That means recognising contractors like BAM, and our supply chain, as valuable partners who bring expertise not readily available in today’s NHS. It means us becoming involved across the whole health economy.
The mind-set must change from seeing us as principally builders appointed for a single building or a group of buildings to seeing us as long-term partners helping deliver service improvement and organisational changes through well-designed, flexible and efficient facilities across multiple sites and providers.
It is that step which will really unlock the untapped potential for innovation and efficiency.
Our partnership with the NHS under the P22 Framework has already resulted in a range of standard room designs, standard assemblies and standard components, free P22 training, a suite of guidance documents covering the use of BIM, pre- and post-occupancy evaluation and Government Soft Landings (GSL). Millions of pounds of project savings prove that this behind-the-scenes work delivers.
Engaging us earlier would accelerate the scale of these benefits.
We know how to design, cost and construct healthcare facilities. Involving us from the very start would only add further value and reduce abortive work.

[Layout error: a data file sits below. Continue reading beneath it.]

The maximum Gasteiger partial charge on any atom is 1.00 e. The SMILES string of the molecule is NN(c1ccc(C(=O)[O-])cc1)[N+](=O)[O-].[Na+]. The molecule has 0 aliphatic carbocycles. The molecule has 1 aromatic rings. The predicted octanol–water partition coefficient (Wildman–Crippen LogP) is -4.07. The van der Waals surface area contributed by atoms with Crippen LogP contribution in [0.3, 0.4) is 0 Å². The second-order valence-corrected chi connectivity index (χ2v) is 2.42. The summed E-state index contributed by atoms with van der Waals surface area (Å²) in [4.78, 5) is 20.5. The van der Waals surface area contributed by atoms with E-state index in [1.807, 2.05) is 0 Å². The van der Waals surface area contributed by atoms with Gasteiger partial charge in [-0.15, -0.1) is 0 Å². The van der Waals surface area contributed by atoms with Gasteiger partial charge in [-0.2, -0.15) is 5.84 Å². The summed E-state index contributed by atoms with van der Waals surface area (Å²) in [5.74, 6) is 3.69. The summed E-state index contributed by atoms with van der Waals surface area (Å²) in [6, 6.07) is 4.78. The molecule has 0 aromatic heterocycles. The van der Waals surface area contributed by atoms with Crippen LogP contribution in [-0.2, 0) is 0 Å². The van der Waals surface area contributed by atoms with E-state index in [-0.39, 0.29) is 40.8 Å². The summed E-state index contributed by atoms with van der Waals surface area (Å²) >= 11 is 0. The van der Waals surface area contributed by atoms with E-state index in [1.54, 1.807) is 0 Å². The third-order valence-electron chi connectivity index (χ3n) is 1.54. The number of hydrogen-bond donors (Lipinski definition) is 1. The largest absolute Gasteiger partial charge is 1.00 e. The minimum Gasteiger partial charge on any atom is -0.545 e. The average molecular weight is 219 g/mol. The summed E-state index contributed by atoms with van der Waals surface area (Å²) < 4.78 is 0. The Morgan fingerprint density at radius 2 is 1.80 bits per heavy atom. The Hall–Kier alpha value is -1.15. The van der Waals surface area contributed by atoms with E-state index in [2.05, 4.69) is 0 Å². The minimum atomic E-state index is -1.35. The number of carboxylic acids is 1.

Trusts should embed their construction partner and our supply chains post-SOC (strategic outline case) into their project teams. We would provide valuable early advice on construction risk, sequencing and buildability, modern methods of construction and cost information based on actual outturn costs.
Trusts would have greater cost certainty, with open book accounting and more innovative solutions, plus closer alignment with their clinical requirements, and more realistic and productive programmes.
Working together in a spirit of mutual trust and co-operation to understand what is affordable at an early stage is surely better than discovering too late stage that a project is unaffordable?
Within the construction industry the end user benefits of early involvement have long been recognised.